4. …has left the chat (phrase)
    Meaning: someone or something has disappeared.
    Example:
    “I just saw a gif of Stray Kids’ Felix. Now my soul has left the chat.”
  5. …has seen things (phrase)
    Meaning: someone or something has witnessed bad things happen, usually to the extent of getting traumatised.
    Example:
    “This cat has seen things.”
  6. Hecc (expression)
    Meaning: a somewhat more polite alternative to hck or hll.
    Example:
    “What the hecc is happening?”
  7. Henlo (expression)
    Meaning: a pet’s owner way of saying ‘hello.’
    Example:
    “Henlo, this is Coconut Rice Bear (a Samoyed that is popular on the internet).”
  8. Highkey (adverb)
    Meaning: obviously.
    Example:
    “In this day and age, I highkey want to stay at home as much as possible.”
  9. Hubby (noun)
    Meaning: an affectionate way for a wife to call her husband.
    Example:
    “Oh, my hubby calls. I’m sorry, can I get this? This must be important.”
  10. I’ll give you that/I’ll give it to you (phrase)
    Meaning: another way of saying ‘I’ll give you credits for it’ or ‘I applaud you for it.’
    Example:
    “You did finish your task on time, I’ll give it to you, but I think you can do better than this.”

Compiled by @alicesaraswati for @EnglishTips4U on Saturday, 22 January 2021.

RELATED ARTICLE(S):
#EngVocab: Internet
#EngVocab: Internet Slang
#EngVocab: New Words on Internet
#EngVocab: Popular Internet Terms as of Mid-2018
#EngVocab: Popular Internet Terms as of January 2021 A-C

#ENGVOCAB: POPULAR INTERNET TERMS AS OF JANUARY 2021 A-C

Every now and again, we take a deep look into words that are commonly used by netizen (internet users) and compile them, because most of them are slang or have different meanings with their official meanings on the dictionary. You can have a look at our mid-2018 compilation HERE.

Here is our January 2021 compilation. Some of these terms may have been trendy before 2021 and some of them may have become less popular by now.

REMINDER: Most of these terms are slang and SHOULD ONLY be used in an informal interaction.

  1. 10 out of 10 would recommend (phrase)
    Meaning: something is so good and we would recommend it to other people.
    Example:
    “This sandwich is perfect. 10 out of 10 would recommend.”
  2. Adulting (verb, noun)
    Meaning: doing things that grown up people do.
    Example:
    “I want to go back to my youth and not worry about rent and stuff. Adulting sucks.”
  3. Aesthetic (adjective)
    Meaning: concerning beauty or the appreciation of beauty. Often typed as ‘a e s t h e t i c’ to give a dramatic effect.
    Example:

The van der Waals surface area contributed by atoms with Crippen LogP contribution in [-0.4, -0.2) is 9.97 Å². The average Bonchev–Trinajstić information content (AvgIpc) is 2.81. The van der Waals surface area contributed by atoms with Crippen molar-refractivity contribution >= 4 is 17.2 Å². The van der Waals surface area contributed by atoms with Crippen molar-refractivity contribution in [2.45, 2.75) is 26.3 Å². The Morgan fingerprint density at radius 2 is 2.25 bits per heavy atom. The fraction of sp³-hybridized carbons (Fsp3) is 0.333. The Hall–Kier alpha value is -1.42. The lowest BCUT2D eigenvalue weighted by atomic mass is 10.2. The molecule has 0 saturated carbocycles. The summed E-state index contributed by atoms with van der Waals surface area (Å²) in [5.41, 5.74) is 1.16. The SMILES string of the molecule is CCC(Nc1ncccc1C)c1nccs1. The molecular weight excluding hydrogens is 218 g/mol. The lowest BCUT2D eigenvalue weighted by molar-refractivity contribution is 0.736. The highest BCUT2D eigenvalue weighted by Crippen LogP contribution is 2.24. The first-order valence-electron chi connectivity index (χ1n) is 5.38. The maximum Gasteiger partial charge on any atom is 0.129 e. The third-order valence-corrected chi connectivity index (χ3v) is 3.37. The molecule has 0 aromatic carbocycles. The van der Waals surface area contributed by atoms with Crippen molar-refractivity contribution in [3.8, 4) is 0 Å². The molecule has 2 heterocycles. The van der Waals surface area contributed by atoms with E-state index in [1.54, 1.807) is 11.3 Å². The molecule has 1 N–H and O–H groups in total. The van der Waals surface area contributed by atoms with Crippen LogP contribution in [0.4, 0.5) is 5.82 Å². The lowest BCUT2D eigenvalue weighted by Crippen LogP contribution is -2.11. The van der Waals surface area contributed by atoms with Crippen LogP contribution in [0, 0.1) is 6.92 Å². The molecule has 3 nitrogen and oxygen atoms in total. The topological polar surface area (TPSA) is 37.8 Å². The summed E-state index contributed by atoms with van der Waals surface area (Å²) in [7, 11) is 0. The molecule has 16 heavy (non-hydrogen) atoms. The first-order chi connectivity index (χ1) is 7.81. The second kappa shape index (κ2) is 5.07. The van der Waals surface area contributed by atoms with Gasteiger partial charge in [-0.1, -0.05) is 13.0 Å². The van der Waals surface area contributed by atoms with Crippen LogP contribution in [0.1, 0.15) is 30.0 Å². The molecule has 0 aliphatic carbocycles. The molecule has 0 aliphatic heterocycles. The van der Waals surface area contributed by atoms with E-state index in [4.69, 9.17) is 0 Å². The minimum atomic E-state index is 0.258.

A: “Why did you delete so many of your Instagram posts?”
    B: “I like to keep my feed aesthetic.”
  4. And I oop-/anna oop-/oof (phrase)
    Meaning: a phrase popularised by Jasmine Masters. Used in the same sense as ‘oops’, especially when reacting to other people’s mistakes or blunders. It’s also sometimes written ‘anna oop-‘ or ‘oof.’
    Example:
    A: “That celebrity went to a party right in the middle of a pandemic.”
    B: “And I oop-“
  5. …and stuff (phrase)
    Meaning: an informal way of saying ‘and everything (else)’ or ‘and so on.’
    Example:
    “With you getting upset and stuff, it’s so hard for me to tell the truth.”
  6. Angy (adjective)
    Meaning: a cute way to say ‘angry.’ Often goes as, “No talk me I’m angy.”
    Example:
    “He scares me when he angy.”

  1. Atm (adverb)
    Meaning: ‘at the moment.’ Not ‘authorised teller machine’ (ATM).
    Example:
    “I’m busy atm. Can I call you back later?”
  2. Badmouth (verb)
    Meaning: to speak ill about someone behind their back.
    Example:
    “I’m done with those who badmouthed me. Thank you, next!”
  3. Bebe (noun)
    Meaning: baby. From the French word ‘bébé’ with the same meaning.
    Example:
    “A bebe Samoyed (dog breed) looks like a stuffed bear.”
  4. Beef (noun, verb)
    Meaning: a problem, an argument, or a fight, or to argue or to fight, especially via the internet or social media platforms.
    Example:
    “Nicki Minaj and Cardi B were constantly beefing.”
  5. Be like (phrase)
    Meaning: an informal form of ‘to say’ or ‘to give a certain reaction.’
    Example:
    “I was like, ‘Why are you so obsessed with me?'” – Mariah Carey.
  6. Begpacker (noun)
    Meaning: a portmanteau of ‘beg’ and ‘backpacker,’ used to refer to a backpacker who travels without sufficient fund to what’s considered as a third world country, mostly in Southeast Asia, and then begs their way to fund the trip or the flight home.
    Example:
    “Read this The Guardian’s article on begpackers. It’s quite interesting.”
  7. Big … energy (phrase)
    Meaning: of someone or something radiating or exuding confidence or of someone or something having remarkable similarity to someone or something else.
    Example:
    “I feel like having big 90s boy band energy with my new haircut.”
  8. Bish (noun)
    Meaning: another version of the b-word.
    Example:
    “That’s right, bish, don’t mess with me.”
  9. Boop (verb, noun)
    Meaning: affectionately touching a dog’s nose.
    Example:
    “Who’s a good boi? Here’s a boop for you!”

  1. Bop (noun)
    Meaning: a good song.
    Example:
    “God’s Menu by Stray Kids is such a bop!”
  2. Brb dying (phrase)
    Meaning: ‘Be right back, I’m dying.’ Used in a joking manner to react to something of top quality or adorable.
    Example:
    “This Joker scene compilation from The Dark Knight (2008) is everything. Brb dying.”
  3. Bruh (noun, expression)
    Meaning: a new version of ‘bro,’ but used in a tone of surprise, shock, or disapproval.
    Example:
    A: “Bro, I’m so sorry, I accidentally stepped on your cat’s tail.”
    B: “Bruh, WTF. Is the cat okay?”
  4. Bye, Felicia (expression)
    Meaning: an expression from the movie Friday (1995), that means ‘to bid farewell to someone whom we dislike.’
    Example:
    “Alright, I gotta go now. Bye, Felicia!”
  5. Byelingual (adjective)